He is just about to go into yr1 so I wonder if this is worrying him as change is a real trigger for this behavior escalating.
Last year school raised ASD but a specialist dismissed this.
How can I help my son - it is so distressing to see him get himself into the state he does and sooner or later he going to hurt himself or his brother badly.

TooGood2BeFalse Fri 02-Sep-16 20:07:28

Watching with interest as my DS is four and very similar - although is slightly speech delayed so I do expect that causes some frustration.

However, he seems to just have a high frustration level in general, not just struggles to communicate. He can be alone in his room playing a game, if the toy breaks or he can't do something with it he'll shout and throw it.

I've just had another baby boy 7 weeks ago so I absolutely cannot relax around him when the two are in the same room in case something goes flying.

ASD also ruled out.

TooGood2BeFalse Fri 02-Sep-16 20:09:23

They sound really similar actually - my son is also incredibly affectionate and loving. He just has the rage!

Interestingly, he is perfect at school and they have never seen him tantrum. So it must be something we are doing wrong blush

fuzzyfozzy Fri 02-Sep-16 20:14:38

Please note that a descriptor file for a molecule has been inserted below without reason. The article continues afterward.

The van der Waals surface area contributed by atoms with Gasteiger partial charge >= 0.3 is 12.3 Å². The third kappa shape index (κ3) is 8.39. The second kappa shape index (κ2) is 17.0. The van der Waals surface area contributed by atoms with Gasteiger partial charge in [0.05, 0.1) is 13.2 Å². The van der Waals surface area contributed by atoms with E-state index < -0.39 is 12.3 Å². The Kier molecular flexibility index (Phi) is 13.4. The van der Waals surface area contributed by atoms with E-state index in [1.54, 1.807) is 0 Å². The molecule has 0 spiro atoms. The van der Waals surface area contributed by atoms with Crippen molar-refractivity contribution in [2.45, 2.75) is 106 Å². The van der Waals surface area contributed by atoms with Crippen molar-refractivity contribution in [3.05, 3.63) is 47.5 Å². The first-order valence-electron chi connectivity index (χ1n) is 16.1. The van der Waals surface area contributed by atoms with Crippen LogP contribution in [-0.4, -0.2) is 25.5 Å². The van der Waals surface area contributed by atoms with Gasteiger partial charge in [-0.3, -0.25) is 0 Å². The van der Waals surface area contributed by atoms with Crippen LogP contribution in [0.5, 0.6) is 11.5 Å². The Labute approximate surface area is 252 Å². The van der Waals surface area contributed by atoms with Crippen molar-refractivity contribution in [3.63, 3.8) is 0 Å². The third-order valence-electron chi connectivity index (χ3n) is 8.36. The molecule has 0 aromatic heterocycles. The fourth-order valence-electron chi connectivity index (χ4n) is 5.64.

Does he behave differently in different situations or for different people?

mustIreally Fri 02-Sep-16 20:17:51

Slightly different for us as my DD is nearly 8 but can explode over very little. We have tried everything - time out, taken toys etc away. But I recently got a book called The Explosive Child by Ross W Greene and its been really good. Her tempers come and go but we are working together to try and help her. She is great at school and only seems to have these tantrums with us at home. I am still at a loss with what to do sometimes but reading this book helped me feel not so alone as most of the temper tantrum help seems aimed at young toddlers. Worth a shot maybe

Greydiddi Fri 02-Sep-16 20:17:52

Also watching as this is my 4.5 DS. He has always been a very intense child, I don't know if he just feels things more deeply and hasn't yet learnt enough self control.

Also at my wits end as to what the best approach is.